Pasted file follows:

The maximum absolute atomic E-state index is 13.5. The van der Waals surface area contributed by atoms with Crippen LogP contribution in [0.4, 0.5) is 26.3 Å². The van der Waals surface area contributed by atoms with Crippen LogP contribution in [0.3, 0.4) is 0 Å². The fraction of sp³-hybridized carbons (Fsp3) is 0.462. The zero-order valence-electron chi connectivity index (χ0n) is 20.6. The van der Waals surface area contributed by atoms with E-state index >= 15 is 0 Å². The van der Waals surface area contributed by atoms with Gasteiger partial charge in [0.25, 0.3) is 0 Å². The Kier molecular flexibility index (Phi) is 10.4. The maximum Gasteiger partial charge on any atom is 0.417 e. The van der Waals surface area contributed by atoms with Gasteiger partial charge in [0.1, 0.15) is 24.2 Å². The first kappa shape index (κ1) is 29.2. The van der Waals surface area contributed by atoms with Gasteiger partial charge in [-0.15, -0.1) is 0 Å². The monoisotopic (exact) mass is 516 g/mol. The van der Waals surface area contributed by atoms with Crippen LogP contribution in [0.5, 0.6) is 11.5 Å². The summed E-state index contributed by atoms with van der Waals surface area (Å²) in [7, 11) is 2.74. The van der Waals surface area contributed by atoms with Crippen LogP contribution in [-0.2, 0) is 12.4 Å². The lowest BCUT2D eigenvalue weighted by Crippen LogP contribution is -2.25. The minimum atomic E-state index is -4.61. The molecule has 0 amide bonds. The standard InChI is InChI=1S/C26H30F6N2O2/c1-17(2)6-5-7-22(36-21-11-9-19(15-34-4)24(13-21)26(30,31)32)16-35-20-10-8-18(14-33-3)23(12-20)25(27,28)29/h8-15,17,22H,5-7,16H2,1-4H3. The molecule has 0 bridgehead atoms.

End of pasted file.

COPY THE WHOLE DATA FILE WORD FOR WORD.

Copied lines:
The maximum absolute atomic E-state index is 13.5. The van der Waals surface area contributed by atoms with Crippen LogP contribution in [0.4, 0.5) is 26.3 Å². The van der Waals surface area contributed by atoms with Crippen LogP contribution in [0.3, 0.4) is 0 Å². The fraction of sp³-hybridized carbons (Fsp3) is 0.462. The zero-order valence-electron chi connectivity index (χ0n) is 20.6. The van der Waals surface area contributed by atoms with E-state index >= 15 is 0 Å². The van der Waals surface area contributed by atoms with Gasteiger partial charge in [0.25, 0.3) is 0 Å². The Kier molecular flexibility index (Phi) is 10.4. The maximum Gasteiger partial charge on any atom is 0.417 e. The van der Waals surface area contributed by atoms with Gasteiger partial charge in [0.1, 0.15) is 24.2 Å². The first kappa shape index (κ1) is 29.2. The van der Waals surface area contributed by atoms with Gasteiger partial charge in [-0.15, -0.1) is 0 Å². The monoisotopic (exact) mass is 516 g/mol. The van der Waals surface area contributed by atoms with Crippen LogP contribution in [0.5, 0.6) is 11.5 Å². The summed E-state index contributed by atoms with van der Waals surface area (Å²) in [7, 11) is 2.74. The van der Waals surface area contributed by atoms with Crippen LogP contribution in [-0.2, 0) is 12.4 Å². The lowest BCUT2D eigenvalue weighted by Crippen LogP contribution is -2.25. The minimum atomic E-state index is -4.61. The molecule has 0 amide bonds. The standard InChI is InChI=1S/C26H30F6N2O2/c1-17(2)6-5-7-22(36-21-11-9-19(15-34-4)24(13-21)26(30,31)32)16-35-20-10-8-18(14-33-3)23(12-20)25(27,28)29/h8-15,17,22H,5-7,16H2,1-4H3. The molecule has 0 bridgehead atoms.